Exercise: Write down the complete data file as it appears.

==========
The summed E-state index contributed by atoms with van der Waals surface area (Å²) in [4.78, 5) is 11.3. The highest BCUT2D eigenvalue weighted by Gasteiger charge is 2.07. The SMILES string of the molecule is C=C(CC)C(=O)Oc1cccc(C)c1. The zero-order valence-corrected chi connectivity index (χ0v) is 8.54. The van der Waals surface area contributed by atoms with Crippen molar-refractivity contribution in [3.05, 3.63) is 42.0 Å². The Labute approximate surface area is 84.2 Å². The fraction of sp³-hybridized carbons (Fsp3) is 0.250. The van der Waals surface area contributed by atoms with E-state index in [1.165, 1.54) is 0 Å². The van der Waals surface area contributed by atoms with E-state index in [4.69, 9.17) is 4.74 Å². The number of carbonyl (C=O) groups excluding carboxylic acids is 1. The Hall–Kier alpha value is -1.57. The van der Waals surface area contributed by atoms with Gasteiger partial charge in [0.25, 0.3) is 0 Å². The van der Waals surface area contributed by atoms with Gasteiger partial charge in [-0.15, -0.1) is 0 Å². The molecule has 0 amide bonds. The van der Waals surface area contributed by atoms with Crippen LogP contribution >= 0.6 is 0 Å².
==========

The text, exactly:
The summed E-state index contributed by atoms with van der Waals surface area (Å²) in [4.78, 5) is 11.3. The highest BCUT2D eigenvalue weighted by Gasteiger charge is 2.07. The SMILES string of the molecule is C=C(CC)C(=O)Oc1cccc(C)c1. The zero-order valence-corrected chi connectivity index (χ0v) is 8.54. The van der Waals surface area contributed by atoms with Crippen molar-refractivity contribution in [3.05, 3.63) is 42.0 Å². The Labute approximate surface area is 84.2 Å². The fraction of sp³-hybridized carbons (Fsp3) is 0.250. The van der Waals surface area contributed by atoms with E-state index in [1.165, 1.54) is 0 Å². The van der Waals surface area contributed by atoms with E-state index in [4.69, 9.17) is 4.74 Å². The number of carbonyl (C=O) groups excluding carboxylic acids is 1. The Hall–Kier alpha value is -1.57. The van der Waals surface area contributed by atoms with Gasteiger partial charge in [0.25, 0.3) is 0 Å². The van der Waals surface area contributed by atoms with Gasteiger partial charge in [-0.15, -0.1) is 0 Å². The molecule has 0 amide bonds. The van der Waals surface area contributed by atoms with Crippen LogP contribution >= 0.6 is 0 Å².